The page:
No other sky could hold such light,
not this afternoon outside Notre Dame
where the glow casts all of Paris
in Rodin’s marble studio. The woman
with skin like an unspoken word,
the cool shale of her cheek bones hold
a history of crowns, her mouth a poppy
above the pointed chin and her shoulder-length hair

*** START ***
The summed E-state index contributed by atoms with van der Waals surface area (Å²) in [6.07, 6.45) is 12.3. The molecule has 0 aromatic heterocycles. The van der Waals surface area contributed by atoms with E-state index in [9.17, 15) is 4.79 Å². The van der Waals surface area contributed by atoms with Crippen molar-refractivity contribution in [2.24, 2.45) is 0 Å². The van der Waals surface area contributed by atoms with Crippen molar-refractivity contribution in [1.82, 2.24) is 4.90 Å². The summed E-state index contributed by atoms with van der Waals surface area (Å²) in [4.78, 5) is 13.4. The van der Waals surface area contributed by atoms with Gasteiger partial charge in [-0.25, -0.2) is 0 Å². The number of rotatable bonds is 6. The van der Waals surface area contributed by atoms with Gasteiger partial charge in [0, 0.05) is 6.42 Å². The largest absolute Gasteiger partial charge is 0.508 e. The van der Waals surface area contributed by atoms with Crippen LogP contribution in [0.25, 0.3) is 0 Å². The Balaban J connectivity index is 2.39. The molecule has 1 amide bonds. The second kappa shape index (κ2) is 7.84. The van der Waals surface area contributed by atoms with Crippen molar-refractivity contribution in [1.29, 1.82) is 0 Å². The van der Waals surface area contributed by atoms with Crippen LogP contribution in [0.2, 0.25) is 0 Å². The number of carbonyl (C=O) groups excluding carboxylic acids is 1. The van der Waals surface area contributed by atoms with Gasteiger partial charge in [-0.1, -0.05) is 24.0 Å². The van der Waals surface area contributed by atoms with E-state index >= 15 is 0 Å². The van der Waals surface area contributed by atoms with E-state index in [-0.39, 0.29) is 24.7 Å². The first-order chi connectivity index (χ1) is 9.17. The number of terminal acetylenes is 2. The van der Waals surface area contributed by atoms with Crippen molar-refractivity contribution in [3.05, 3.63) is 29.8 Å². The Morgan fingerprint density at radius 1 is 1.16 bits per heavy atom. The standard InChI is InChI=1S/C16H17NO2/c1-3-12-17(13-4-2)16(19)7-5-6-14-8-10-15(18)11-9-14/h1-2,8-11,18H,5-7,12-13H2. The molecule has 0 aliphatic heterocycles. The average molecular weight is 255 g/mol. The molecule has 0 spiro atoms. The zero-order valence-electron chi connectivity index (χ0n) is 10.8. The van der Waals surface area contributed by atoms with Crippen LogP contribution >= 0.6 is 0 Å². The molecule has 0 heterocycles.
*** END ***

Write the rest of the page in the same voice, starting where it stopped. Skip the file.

a shadow of a Montmartre night. Just there
she slips past my window
as I sip the creamy surface
of my café au lait that mingles
with the apple’s breath of tarte tartin.
The taste of her lingered in my bones,
not lust but a memory of light,
the delicate walk that holds a city
in the body – the stride
of her gait, stopping there,
just there – and everything she passes
moving through the rue of her legs.
Published in Cider Press Review, Volume 17, Issue 2.
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